Craig Road

Singapore Infopedia


Craig Road begins from the junction of Neil Road and Keong Saik Road and ends at Tanjong Pagar Road. Named after Captain James Craig, an officer in the Merchant Service Guild and member of the Freemason Zetland Lodge, the road was where the poor people in Chinatown lived in the late 19th and early 20th centuries.1

The area around Craig Road was originally a nutmeg plantation owned by the medical doctor, William Montgomerie. His plantation, which included a portion of the current Tanjong Pagar Road, comprised 13 ha of land and 1,800 trees with two properties known as Craig Hill and Duxton nestled amongst the trees.2 In 1856, following Montgomerie’s death, the whole plantation, including the houses, was auctioned off to Ker, Rawson & Co. Craig Road, along with two other nearby roads, Duxton Road and Duxton Hill, were presumably constructed after the 1856 sale and named after the aforementioned dwellings.3

In the years that followed, Craig Road became a residential area for the poor. Rickshaw pullers, prostitutes, dock workers and triad gangsters set up home along the street.4 However, rapid urbanisation that followed after Singapore’s independence in 1965 saw Craig Road gain an image makeover. Currently part of the Tanjong Pagar Conservation Area, the road has become a posh locale populated with shops, restored shophouses, eating places, terrace buildings, pubs, private residential units, hotels, commercial units and a few Housing and Development Board blocks of flats. Other big commercial-cum-residential units found on the road are Craig Place and Chinatown Plaza. Duxton Plain Park and the Poo Thor Jee temple, which used to accept patients on behalf of the Singapore Buddhist Free Clinic, are also nearby. The Tanjong Pagar branch of the Singapore Buddhist Free Clinic relocated to Craig Road in 1997.5

Variant names
Hokkien: gu chia chui kia, meaning “next to Kreta Ayer”.6 To avoid confusion with similar sounding roads located around Kreta Ayer, Craig Road was also called ka-lek lut, which has only phonetic significance and was used to mean Craig Road and the road where the Peranakans lived.7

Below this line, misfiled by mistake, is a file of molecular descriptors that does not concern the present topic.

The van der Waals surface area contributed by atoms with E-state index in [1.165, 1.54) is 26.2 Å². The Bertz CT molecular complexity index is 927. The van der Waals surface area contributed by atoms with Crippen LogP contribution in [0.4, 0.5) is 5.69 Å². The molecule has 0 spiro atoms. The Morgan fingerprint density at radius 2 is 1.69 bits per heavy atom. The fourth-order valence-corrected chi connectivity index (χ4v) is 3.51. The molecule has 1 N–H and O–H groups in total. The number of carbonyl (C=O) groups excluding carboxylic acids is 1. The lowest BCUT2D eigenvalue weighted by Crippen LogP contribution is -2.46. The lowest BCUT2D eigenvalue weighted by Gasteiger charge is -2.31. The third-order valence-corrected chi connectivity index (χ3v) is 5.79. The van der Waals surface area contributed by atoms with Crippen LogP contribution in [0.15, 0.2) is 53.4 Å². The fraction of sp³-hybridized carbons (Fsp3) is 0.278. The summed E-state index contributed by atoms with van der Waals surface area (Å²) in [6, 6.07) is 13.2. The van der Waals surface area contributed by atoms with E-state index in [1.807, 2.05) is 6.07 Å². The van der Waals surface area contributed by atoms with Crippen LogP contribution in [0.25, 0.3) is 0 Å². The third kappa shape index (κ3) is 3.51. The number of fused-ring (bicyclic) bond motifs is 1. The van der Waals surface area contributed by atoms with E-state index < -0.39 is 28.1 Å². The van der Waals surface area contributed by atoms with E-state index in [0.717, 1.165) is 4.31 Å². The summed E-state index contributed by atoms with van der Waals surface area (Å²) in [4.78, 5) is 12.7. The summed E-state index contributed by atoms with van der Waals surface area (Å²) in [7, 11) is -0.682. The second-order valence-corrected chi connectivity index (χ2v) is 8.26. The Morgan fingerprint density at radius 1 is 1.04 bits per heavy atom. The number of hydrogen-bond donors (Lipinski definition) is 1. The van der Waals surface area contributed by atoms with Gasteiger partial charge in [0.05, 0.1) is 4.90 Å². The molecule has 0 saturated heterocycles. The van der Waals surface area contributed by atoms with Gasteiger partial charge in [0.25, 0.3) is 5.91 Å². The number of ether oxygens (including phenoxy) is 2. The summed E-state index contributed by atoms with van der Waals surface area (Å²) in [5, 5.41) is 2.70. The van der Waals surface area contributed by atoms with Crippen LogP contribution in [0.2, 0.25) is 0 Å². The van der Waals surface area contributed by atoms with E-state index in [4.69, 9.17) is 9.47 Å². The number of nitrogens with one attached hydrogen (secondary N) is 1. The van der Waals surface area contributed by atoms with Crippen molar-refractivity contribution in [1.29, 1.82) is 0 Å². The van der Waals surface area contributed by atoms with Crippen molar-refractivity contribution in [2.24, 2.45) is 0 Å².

Cantonese: san yiong tai uk pin, meaning “beside San Yiong’s big house”. San Yiong was a Peranakan who owned a big house on this road.8


Naidu Ratnala Thulaja

1. Peter K. G. Dunlop, Street Names of Singapore (Singapore: Who’s Who Publishing, 2000), 61. (Call no. RSING 959.57 DUN-[HIS])
2. “Page 3 Advertisements Column 5,” Singapore Free Press and Mercantile Advertiser (1835–1869), 9 October 1856, 3 (From NewspaperSG); Norman Edwards and Peter Keys, Singapore: A Guide to Buildings, Streets, Places (Singapore: Times Books International, 1988), 459. (Call no. RSING 915.957 EDW-[TRA])
3. “Page 3 Advertisements Column 5”; Charles Burton Buckley, An Anecdotal History of Old Times in Singapore (Singapore: Oxford University Press, 1984), 636. (Call no. RSING 959.57 BUC-[HIS])
4. Chan Kwee Sung “Volatile Mix in Tanjong Pagar,” Straits Times, 9 April 2001, 8. (From NewspaperSG)
5. “A Brief History of SBFC,” Singapore Buddhist Free Clinic, accessed 3 June 2016.
6. Victor R. Savage and Brenda S. A. Yeoh,
Singapore Street Names: A Study of Toponymics (Singapore: Marshall Cavendish Editions, 2013). (Call no. RSING 915.9570014 SAV-[TRA])
7. H. W. Firmstone, “Chinese Names of Streets and Places in Singapore and the Malay Peninsula,” Journal of the Straits Branch of the Royal Asiatic Society, 42 (February 1905): 82. (Call no. RQUIK 959.5 JMBRAS)
8. Firmstone, “Chinese Names of Streets and Places, 83.

The information in this article is valid as of 2016 and correct as far as we are able to ascertain from our sources. It is not intended to be an exhaustive or complete history of the subject. Please contact the Library for further reading materials on the topic.

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